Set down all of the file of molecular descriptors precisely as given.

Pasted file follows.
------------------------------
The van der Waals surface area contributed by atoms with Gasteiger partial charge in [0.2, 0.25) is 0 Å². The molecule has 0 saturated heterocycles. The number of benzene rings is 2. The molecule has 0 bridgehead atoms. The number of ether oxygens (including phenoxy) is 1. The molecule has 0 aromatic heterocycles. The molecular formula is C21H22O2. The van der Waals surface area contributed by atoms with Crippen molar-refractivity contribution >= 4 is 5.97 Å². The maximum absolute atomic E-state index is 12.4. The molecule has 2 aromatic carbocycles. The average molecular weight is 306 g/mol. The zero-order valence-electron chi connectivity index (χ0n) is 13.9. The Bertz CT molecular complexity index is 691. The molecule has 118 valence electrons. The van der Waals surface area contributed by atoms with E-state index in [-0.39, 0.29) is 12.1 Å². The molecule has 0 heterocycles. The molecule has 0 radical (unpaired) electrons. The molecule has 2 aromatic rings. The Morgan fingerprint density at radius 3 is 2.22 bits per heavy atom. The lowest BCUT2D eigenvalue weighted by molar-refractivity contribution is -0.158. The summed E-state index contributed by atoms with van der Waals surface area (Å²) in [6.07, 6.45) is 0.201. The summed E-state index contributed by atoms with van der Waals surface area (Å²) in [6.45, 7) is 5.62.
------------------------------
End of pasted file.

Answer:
The van der Waals surface area contributed by atoms with Gasteiger partial charge in [0.2, 0.25) is 0 Å². The molecule has 0 saturated heterocycles. The number of benzene rings is 2. The molecule has 0 bridgehead atoms. The number of ether oxygens (including phenoxy) is 1. The molecule has 0 aromatic heterocycles. The molecular formula is C21H22O2. The van der Waals surface area contributed by atoms with Crippen molar-refractivity contribution >= 4 is 5.97 Å². The maximum absolute atomic E-state index is 12.4. The molecule has 2 aromatic carbocycles. The average molecular weight is 306 g/mol. The zero-order valence-electron chi connectivity index (χ0n) is 13.9. The Bertz CT molecular complexity index is 691. The molecule has 118 valence electrons. The van der Waals surface area contributed by atoms with E-state index in [-0.39, 0.29) is 12.1 Å². The molecule has 0 heterocycles. The molecule has 0 radical (unpaired) electrons. The molecule has 2 aromatic rings. The Morgan fingerprint density at radius 3 is 2.22 bits per heavy atom. The lowest BCUT2D eigenvalue weighted by molar-refractivity contribution is -0.158. The summed E-state index contributed by atoms with van der Waals surface area (Å²) in [6.07, 6.45) is 0.201. The summed E-state index contributed by atoms with van der Waals surface area (Å²) in [6.45, 7) is 5.62.